We are all in a war against fake news.
Before the term “fake news” was injected into our political discourse, the Soviet Union regularly utilised what is known as “kompromat”. Unpacking the history of “kompromat” is instructive in understanding the dangers of “fake news. “Kompromat” remains in use in Russia and most of Eastern Europe to this day.
“Kompromat” is when deliberate misinformation (i.e. information which is incorrect and/or inaccurate) is placed in the media by individuals for a variety of reasons, from targeting business competition to attacking political opponents.
The material promulgated can be real or fake but the content of the story is a smokescreen, designed to distract the reader away from the intentions of the article. Only once the intention of the article is understood can the story be properly understood and scrutinised.
“Kompromat” typically first appears in “peripheral” media outlets, often without citation. The content published by such “peripheral” outlets will be picked up by slightly more reliable newspapers, who will cite the outlets as their source. This process quickly snowballs and before you know it, reliable, mainstream news outlets hop onto the story, giving it a far wider exposure. As these more mainstream outlets seldom wish to lose out on an attention-grabbing headline, they do not stop to properly dig into the initial source. Given the time and expense that properly investigating the original source would entail (i.e. responsible journalism), such checks are overlooked, given that delays occasioned by attempts at verification of the information would only set them back amongst their peers.
“Fake news” is the Western equivalent and interpretation of “kompromat”. Much like Soviet technology made it to space first but Apollo 11 conquered the moon, fake news has streamlined the tech of “kompromat”. “Fake News” has kept all the strengths of “kompromat” and ditched much of its weaknesses. “Fake news” is rarely, if ever, grounded in no truth. Instead, it takes enough truth to qualify for “validity” but then throws in a host of other conjured up, politically motivated falsities.
It is the civic duty of our major national and international legal and media institutions to understand this truth: motivation is as important as content in any given media article in today’s polarised, political, fake-news-prone world. Why invest in your product and hope you can out-do your competition when you can just conjure up a few carefully crafted media articles with the help of professional “fake news” firms and destroy the career of your greatest business enemy? Ten articles which carry a few truths and a host of damning lies can scare away any bank or financial institution when doing their KYC.
It is therefore the job of our legal institutions to be ahead of the curve on this front, to fight harder for our principles of “innocent until proven guilty”, taking a broader understanding of guilt when it is portrayed through perfectly timed, perfectly crafted and perfectly harmful media attacks on businesspeople or politicians. These media companies (which often sell their “research” to major financial institutions in private) claim to be search agencies – yet they selectively choose media and portray it in the way they want to. When those they defame attempt to achieve legal redress, they hide behind GDPR.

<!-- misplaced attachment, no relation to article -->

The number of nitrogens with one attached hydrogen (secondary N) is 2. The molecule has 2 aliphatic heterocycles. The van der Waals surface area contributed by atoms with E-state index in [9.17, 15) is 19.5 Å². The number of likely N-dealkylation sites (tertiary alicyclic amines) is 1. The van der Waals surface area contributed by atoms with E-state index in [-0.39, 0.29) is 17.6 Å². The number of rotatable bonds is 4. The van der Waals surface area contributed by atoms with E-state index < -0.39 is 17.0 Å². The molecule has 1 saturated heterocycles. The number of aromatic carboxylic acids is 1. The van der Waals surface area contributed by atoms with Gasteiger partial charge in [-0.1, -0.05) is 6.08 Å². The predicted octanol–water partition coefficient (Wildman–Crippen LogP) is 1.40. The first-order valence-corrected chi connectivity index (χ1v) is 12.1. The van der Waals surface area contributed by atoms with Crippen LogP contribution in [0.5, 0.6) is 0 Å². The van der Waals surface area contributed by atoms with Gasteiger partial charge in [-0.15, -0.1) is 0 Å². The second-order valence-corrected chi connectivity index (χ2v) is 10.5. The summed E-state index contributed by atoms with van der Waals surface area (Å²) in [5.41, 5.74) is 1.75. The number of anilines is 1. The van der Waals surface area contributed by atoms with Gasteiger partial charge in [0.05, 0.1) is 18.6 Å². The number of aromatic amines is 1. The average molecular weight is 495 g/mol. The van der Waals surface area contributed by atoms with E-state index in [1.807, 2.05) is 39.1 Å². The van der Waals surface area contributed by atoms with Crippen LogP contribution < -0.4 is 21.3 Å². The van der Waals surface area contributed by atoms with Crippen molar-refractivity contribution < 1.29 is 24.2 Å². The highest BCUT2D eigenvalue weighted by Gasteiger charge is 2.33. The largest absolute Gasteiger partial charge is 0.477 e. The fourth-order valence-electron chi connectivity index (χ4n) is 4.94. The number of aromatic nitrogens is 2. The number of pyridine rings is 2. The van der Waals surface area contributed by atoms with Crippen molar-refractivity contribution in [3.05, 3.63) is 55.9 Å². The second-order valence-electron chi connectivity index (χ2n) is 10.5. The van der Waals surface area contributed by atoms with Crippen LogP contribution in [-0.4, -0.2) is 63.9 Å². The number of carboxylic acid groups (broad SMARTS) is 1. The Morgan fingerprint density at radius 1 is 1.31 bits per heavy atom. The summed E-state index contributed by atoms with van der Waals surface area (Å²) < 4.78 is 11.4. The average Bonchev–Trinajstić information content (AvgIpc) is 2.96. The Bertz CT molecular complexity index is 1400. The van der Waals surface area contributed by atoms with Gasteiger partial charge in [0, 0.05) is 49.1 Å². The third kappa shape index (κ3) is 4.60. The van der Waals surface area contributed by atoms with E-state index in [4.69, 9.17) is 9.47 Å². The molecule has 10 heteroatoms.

We are all in a war against fake news. Defamation suits only spill false stories into the public eye more and muddy the waters of what the objective truth really is. Legal institutions accept media from certain publishers as the unequivocal gold standard and this creates issues for the reasons given above.
There are cases of incorrect and/or inaccurate information relating to individuals being placed on influential databases because of the promulgation of “kompromat” or “fake news”. In these circumstances, the databases in question failed to dig properly into their own KYC, and relied on fake news stories perpetuating incorrect and/or inaccurate information and making demonstrably false allegations. These databases have a duty to act in compliance with GDPR, yet by processing incorrect and/or inaccurate information they not only fan the flames by adding legitimacy to “fake news” but are also in clear breach of these duties. Indeed these databases are often a trusted and influential provider of KYC information for financial institutions worldwide. The effects and consequences of processing inaccurate and/or incorrect information are not insignificant, and can indeed be devastating for an individual trying to do business in a global market.
Gherson has an understanding of the impact the processing of incorrect and/or inaccurate information can have on an individual’s reputation and business interests. Furthermore, we have specialist knowledge and experience in challenging worldwide KYC firms who process incorrect and/or inaccurate information relating to individuals and successfully having such incorrect and/or inaccurate information removed.
The information in this blog is for general information purposes only and does not purport to be comprehensive or to provide legal advice. Whilst every effort is made to ensure the information and law is current as of the date of publication it should be stressed that, due to the passage of time, this does not necessarily reflect the present legal position. Gherson accepts no responsibility for loss which may arise from accessing or reliance on information contained in this blog. For formal advice on the current law please don’t hesitate to contact Gherson. Legal advice is only provided pursuant to a written agreement, identified as such, and signed by the client and by or on behalf of Gherson.
Solicitor in our White Collar Crime Defence Team
Trainee Solicitor in our Complex Litigation Team